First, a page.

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Protests in Serbia Archive
Students letter to European Union

Students Protest 96/97 ODDU

Independent Student Organization

To the Presidency of the European Union
Drs. W. Kok, Prime-minister of the Netherlands
The Hague

Belgrade, 5 February 1997

Dear Mr. Prime-minister,

We represent students of Serbia, and do appreciate very much the close attention of the Dutch government, the European Union and the whole international community, given to the post-electoral events in Serbia. After years of war, constant repression, political and economic crises and outrageous totalitarian dictatorship of the present Serbian powerholders, a civic spirit and desire for democratic changes in our society finally took the opportunity to raise its voice against the violation of basic human rights.

The present situation in Serbia - usage of armed police forces, water cannons and teargas, beating up peaceful citizens in the streets of all major cities, spread of violence and intolerance - has forced us to speak out openly and appeal to the European Union and the whole international community to increase their pressure against the non-democratic regime in Belgrade.

We request from national governments, the European Union and the international community:

  1. to use all means to force the Serbian authorities to fully accept and act by the OSCE report regarding the local elections held on 17th of November, 1996, and to refrain from further use of violence against peaceful demonstrators. Facing parliamentary and presidential elections later on this year, we ask the OSCE to send monitors to Serbia, right from the beginning of the election campaign, in order to check whether the elections can and will be fair and free.

  2. to pressure the Serbian regime to solve the media-problem as soon as possible and before the upcoming election campaign, by reforming the existing state-owned electronic media and press, and by supporting the independent media and independent media-projects throughout the country.

  3. to put pressure on the Serbian government to drop the existing University Law, in order to enable democratic changes to take place at the universities in Serbia, as well as a reform of the educational system. A special visit to Serbia of the ministers of education of the so-called EU-Troika should serve this purpose.

  4. to recognize the new student and civic movements in Serbia being of fundamental importance for the emergence of a strong civil society, and to support them through different projects and concrete actions.

  5. to isolate internationally persons from the ruling structures, who disregard democratic rules and international laws. This especially applies to president Milosevic and his closest circle. This isolation should not affect the life of ordinary citizens from Serbia.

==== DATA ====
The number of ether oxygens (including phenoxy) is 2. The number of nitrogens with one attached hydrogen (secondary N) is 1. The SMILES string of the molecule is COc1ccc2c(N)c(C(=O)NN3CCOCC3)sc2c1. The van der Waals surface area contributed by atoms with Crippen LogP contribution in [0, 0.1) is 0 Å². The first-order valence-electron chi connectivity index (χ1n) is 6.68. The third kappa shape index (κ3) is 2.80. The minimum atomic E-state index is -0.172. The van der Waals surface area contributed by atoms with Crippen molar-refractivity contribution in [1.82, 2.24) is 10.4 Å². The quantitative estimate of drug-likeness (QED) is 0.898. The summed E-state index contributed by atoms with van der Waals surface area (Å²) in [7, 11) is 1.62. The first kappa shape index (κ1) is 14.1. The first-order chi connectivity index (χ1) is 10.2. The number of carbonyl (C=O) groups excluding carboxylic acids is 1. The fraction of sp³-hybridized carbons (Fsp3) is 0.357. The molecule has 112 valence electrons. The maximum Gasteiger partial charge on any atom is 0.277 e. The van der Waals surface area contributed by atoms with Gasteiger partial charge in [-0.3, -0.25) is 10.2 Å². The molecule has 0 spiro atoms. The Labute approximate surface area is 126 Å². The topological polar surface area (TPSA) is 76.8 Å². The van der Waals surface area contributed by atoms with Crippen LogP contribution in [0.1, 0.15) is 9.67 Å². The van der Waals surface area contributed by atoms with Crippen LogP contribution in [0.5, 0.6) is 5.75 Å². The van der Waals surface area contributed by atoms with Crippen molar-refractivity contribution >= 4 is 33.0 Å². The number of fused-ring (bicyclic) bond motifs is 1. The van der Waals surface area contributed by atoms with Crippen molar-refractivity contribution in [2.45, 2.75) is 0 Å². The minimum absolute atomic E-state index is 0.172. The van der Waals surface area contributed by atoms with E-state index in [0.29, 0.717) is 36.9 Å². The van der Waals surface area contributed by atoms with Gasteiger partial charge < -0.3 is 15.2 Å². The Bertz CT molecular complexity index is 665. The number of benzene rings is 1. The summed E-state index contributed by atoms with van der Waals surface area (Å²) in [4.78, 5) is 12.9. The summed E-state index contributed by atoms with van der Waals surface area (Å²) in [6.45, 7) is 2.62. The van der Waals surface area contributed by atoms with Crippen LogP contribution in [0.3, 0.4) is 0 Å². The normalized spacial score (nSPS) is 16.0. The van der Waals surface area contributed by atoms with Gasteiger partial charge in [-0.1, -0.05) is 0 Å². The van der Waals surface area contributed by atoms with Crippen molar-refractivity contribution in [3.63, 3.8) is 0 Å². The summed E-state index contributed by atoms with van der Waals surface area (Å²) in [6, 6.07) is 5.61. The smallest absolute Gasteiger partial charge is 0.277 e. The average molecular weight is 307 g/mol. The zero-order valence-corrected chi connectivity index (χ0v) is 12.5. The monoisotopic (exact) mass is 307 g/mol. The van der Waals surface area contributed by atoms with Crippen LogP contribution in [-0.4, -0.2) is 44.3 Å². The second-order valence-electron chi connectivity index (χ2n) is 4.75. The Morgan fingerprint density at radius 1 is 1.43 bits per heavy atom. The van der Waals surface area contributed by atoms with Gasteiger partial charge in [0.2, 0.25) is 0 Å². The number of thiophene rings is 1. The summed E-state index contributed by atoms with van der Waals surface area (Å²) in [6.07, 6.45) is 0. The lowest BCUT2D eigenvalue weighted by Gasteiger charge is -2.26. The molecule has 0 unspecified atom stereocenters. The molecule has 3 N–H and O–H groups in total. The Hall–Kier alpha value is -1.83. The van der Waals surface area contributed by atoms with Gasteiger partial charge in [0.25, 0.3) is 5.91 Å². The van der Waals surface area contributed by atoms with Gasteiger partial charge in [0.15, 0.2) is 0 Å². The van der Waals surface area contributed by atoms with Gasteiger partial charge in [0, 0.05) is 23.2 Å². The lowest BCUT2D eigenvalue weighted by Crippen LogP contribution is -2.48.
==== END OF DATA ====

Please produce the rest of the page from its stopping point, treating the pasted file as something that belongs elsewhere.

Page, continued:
We sincerely hope that Europe and the international community will become more aware of the importance of emerging democratic civic and student movements in the Balkans. With your support, we want to be able to continue our struggle for an open society and a full democracy.

Belgrade, February 5th ,1997

The members of the student delegation:

Uros Bobic
Students Protest 96/97
Dimitrija Koturovica 42

Danilo Drndarski
Moravska 16

Aleksandar Jankovic
Independent Student Organization
Brace Jerkovic 163

Goran Pavlovic
Students Protest 96/97
Dorda Miladinovica 14


  1. More than 75 days passed since the outbreak of protests in Belgrade. They were caused by the abuse of power and disrespect of electoral law by the Serbian authorities. Since the 18th of November 1996, an incredible amount of peacefully expressed, positive energy, creativity and democratic behavior towards all kind of problems, as well as a strong desire for immediate change of an autocratic, closed-minded dictatorial regime has been shown by the demonstrations.
    On the one hand, police violence is being used more and more often in the streets of Belgrade and other cities. The police is breaking into University buildings (whose autonomy is protected by law). The repressive behavior of president Milosevic, ministers in the Government of Serbia and local authorities is still going on. And the unbelievable negative influence of state-owned media on public opinion in Serbia can be faced day after day. On the other hand, there is a positive and promising democratic atmosphere noticeable among the citizens of Serbia, creating a clear contrast.
  2. We invite all countries in the EU and the international community to force the Serbian authorities, by all means, to obey the OSCE report and the European Parliament resolution, and to accept the electoral results from November 17th. After that, the liberation of state-owned media and a dialogue of political parties on the Serbian scene could start. We find it necessary too, that the OSCE should monitor the republic and presidential elections in Serbia that will be held in the course of 1997.
  3. We understand that the international community is rather concerned regarding the guarantees for the Dayton peace agreement, after a possible resignation of president Milosevic. Our opinion is that president Milosevic himself, as one of the persons who played a crucial role in starting the war in former Yugoslavia, can not present a real guarantee for peace in the Balkans. We find the new democratic atmosphere, created by the emerging civic movements in Serbia, the only real guarantee against any war on these territories. No matter what party will present the state of Serbia and Yugoslavia in the future, more than ten million citizens of Yugoslavia did feel that the world respects their desire for democratic changes They will form a much better guarantee for peace than just one single person - the present president of Serbia, who has lost almost all support from the people of Serbia.